However, precautions you or government officials take might not prove their value. Data experts say that the Chinese—or any other, for that matter—government could easily get information on Americans in other ways, including through commercial data brokers that rent or sell personal information. TikTok, for its part, has denied assertions that it could be used as a tool of the Chinese government. Moreover, the company adds that China’s authorities have not attempted to access U.S. user data, and even if they did try to reach out with such a request, it would immediately be rejected.

Have any other countries ban TikTok?

Yep, they have done so indeed, overall or partially. For example, India banned the app in 2020 on the same grounds as the U.S. government: Indian officials cracked down on hundreds of Chinese-owned apps, claiming in part that they were secretly transferring users’ data to foreign servers. All in all, India became one of a handful of countries that have banned TikTok completely.

Countries that have banned TikTok overe security concerns
Countries that have banned TikTok overe security concerns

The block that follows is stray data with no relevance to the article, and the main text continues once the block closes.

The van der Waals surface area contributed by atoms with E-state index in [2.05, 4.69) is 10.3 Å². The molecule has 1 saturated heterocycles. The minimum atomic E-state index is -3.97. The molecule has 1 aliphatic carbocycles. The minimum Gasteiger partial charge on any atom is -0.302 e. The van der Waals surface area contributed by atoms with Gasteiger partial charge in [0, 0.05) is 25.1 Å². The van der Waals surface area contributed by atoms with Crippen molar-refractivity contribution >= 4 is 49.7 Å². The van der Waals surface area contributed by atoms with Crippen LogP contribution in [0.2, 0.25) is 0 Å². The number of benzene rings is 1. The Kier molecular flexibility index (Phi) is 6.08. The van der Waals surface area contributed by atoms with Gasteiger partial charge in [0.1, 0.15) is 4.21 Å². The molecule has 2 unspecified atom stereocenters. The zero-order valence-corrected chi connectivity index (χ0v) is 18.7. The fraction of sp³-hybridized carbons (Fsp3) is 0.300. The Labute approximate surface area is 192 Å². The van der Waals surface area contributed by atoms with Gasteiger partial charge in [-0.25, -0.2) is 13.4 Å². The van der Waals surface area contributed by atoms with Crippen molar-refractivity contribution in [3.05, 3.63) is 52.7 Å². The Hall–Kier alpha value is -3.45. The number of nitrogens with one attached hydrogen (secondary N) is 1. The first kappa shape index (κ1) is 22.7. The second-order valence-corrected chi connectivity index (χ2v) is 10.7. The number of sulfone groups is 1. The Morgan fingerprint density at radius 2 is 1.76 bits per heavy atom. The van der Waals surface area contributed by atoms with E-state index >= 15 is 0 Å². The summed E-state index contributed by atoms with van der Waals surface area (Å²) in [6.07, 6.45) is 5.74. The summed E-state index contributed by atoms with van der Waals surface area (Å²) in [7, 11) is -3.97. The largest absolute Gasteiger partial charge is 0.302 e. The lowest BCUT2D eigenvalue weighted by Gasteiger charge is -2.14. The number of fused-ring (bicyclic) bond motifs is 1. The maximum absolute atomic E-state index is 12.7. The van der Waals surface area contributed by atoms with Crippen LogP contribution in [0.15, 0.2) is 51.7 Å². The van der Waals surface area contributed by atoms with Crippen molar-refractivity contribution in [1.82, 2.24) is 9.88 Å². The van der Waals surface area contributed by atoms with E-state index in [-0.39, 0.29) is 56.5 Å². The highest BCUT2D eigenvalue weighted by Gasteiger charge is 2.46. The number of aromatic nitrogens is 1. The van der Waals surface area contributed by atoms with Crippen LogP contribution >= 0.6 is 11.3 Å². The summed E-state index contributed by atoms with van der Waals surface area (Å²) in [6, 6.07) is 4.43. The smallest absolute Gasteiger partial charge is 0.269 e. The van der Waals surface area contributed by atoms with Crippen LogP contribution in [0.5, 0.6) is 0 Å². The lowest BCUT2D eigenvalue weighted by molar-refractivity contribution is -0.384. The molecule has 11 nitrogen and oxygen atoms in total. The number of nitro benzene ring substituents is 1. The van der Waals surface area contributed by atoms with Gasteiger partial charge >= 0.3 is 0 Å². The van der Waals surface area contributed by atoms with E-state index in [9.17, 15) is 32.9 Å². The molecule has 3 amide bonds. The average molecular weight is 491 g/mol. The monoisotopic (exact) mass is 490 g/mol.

There are other countries, too:

  • Canada might have been the first to announce the ban of TikTok on all government-provided phones in February 2023;
  • The United Kingdom barred all government employees from using TikTok on government-issued devices in March 2023;
  • Australia followed suit in April 2023;
  • Then, the executive arm of the European Union, France, and New Zealand’s Parliament banned the app from official devices;
  • Taiwan’s minister of digital affairs declared TikTok a dangerous product posing a serious national security threat.

Wrapping Up

All in all, it's hard to predict the most plausible outcome, but for the time being your campaigns on TikTok seem to be safe. The app has initiated legal proceedings as the ban-or-sell bill is deemed unconstitutional, and it will certainly stretch the period of the entire issue even further into months or, quite possibly, years. It’s worth looking into Reels and Shorts options, but do it in your free time: you still have a lot of time on your hands.